Based on a true story, this debut Civil War novel follows a Southern plantation woman's journey of transforming her home into a hospital for the war. This debut novel is based on the true story of Carrie McGavock. During the Civil War's Battle of Franklin, a five-hour bloodbath with 9,200 casualties, McGavock's home was turned into a field hospital where four generals died. For 40 years she tended the private cemetery on her property where more than 1,000 were laid to rest.
Book Mother Daughter Widow Wife Description/Summary:
*Finalist for the 2021 Pen/Faulkner Award for Fiction* From the author of Girls on Fire comes a “sharp and soulful and ferociously insightful” (Leslie Jamison) novel centered around a woman with no memory, the scientists studying her, and the daughter who longs to understand. Wendy Doe is a woman with no past and no future. Without any memory of who she is, she’s diagnosed with dissociative fugue, a temporary amnesia that could lift at any moment—or never at all—and invited by Dr. Benjamin Strauss to submit herself for experimental observation at his Meadowlark Institute for Memory Research. With few better options, Wendy feels she has no choice. To Dr. Strauss, Wendy is a female body, subject to his investigation and control. To Strauss’s ambitious student, Lizzie Epstein, she’s an object of fascination, a mirror of Lizzie’s own desires, and an invitation to wonder: once a woman is untethered from all past and present obligations of womanhood, who is she allowed to become? To Alice, the daughter she left behind, Wendy Doe is an absence so present it threatens to tear Alice’s world apart. Through their attempts to untangle Wendy’s identity—as well as her struggle to construct a new self—Wasserman has crafted an “artful meditation on memory and identity” (The New York Times Book Review) and a journey of discovery, reckoning, and reclamation. “A timely examination of memory, womanhood and power,” (Time) Mother Daughter Widow Wife will leave you “utterly riveted” (BuzzFeed).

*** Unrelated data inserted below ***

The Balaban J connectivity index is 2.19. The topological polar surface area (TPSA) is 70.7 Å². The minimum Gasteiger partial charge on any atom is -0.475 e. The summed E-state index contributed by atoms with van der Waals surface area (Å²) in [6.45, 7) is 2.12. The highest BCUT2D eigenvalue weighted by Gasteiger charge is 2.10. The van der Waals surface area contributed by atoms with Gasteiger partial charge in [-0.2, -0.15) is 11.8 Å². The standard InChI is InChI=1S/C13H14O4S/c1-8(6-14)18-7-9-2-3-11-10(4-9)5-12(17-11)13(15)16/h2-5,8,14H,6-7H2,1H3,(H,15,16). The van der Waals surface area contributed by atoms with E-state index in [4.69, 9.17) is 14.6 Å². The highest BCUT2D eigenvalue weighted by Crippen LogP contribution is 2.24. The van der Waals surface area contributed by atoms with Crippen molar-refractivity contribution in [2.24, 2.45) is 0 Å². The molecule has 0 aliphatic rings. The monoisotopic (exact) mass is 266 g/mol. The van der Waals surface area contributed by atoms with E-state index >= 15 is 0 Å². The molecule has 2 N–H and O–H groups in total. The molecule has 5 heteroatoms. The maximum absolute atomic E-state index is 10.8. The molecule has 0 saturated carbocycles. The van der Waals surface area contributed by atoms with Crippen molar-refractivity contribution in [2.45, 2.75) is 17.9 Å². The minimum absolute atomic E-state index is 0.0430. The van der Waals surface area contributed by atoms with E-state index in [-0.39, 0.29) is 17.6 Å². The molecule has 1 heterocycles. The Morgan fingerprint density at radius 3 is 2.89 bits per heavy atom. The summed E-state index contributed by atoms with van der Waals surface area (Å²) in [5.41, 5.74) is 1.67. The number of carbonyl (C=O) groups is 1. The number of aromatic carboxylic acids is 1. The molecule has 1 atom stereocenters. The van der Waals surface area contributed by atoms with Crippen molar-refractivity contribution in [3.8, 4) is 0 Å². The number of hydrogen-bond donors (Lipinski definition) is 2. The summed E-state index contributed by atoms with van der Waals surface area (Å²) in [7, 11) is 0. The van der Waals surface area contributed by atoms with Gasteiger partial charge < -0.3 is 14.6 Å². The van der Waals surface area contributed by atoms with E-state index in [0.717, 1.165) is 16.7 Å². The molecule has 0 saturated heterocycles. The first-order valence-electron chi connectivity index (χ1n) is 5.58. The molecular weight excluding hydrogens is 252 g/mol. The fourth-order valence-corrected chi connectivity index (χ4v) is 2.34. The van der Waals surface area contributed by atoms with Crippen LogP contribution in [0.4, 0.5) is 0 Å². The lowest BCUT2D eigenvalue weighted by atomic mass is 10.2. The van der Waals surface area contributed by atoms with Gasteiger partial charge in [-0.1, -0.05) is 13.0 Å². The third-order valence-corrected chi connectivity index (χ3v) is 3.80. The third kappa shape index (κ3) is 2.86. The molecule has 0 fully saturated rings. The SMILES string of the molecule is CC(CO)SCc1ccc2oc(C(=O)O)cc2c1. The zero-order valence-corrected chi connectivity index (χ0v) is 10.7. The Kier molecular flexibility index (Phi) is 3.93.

“The Widows kept me on the edge of my seat. Montgomery is a masterful storyteller.” —Lee Martin, author of Pulitzer Prize-Finalist The Bright Forever Inspired by the true story of Ohio’s first female sheriff, Jess Montgomery’s powerful, lyrical debut is the story of two women who take on murder and corruption at the heart of their community. Kinship, Ohio, 1924: When Lily Ross learns that her husband, Daniel, the town’s widely respected sheriff, has been killed while transporting a prisoner in an apparent accident, she vows to seek the truth about his death. Hours after his funeral, a stranger appears at her door. Marvena Whitcomb, a coal miner’s widow, is unaware that Daniel has died and begs to speak with him about her missing daughter. From miles away but worlds apart, Lily’s and Marvena’s lives collide as they realize that Daniel was perhaps not the man that either of them believed him to be. *BONUS CONTENT: This edition of The Widows includes a new introduction from the author and a discussion guide "The Widows is a gripping, beautifully written novel about two women avenging the murder of the man they both loved."—Hallie Ephron, New York Times bestselling author of You'll Never Know, Dear "Jess Montgomery's gorgeous writing can be just as dark and terrifying as a subterranean cave when the candle is snuffed out, but her prose can just as easily lead you to the surface for a gasp of air and a glimpse of blinding, beautiful sunlight. This is a powerful novel: a tale of loss, greed, and violence, and the story of two powerful women who refuse to stand down."—Wiley Cash, New York Times bestselling author of The Last Ballad, A Land More Kind than Home, and This Dark Road to Mercy "[A] flinty, heartfelt mystery that sings of hawks and history, of coal mines and the urgent fight for social justice."—Julia Keller, Pulitzer Prize-winning author of Bone on Bone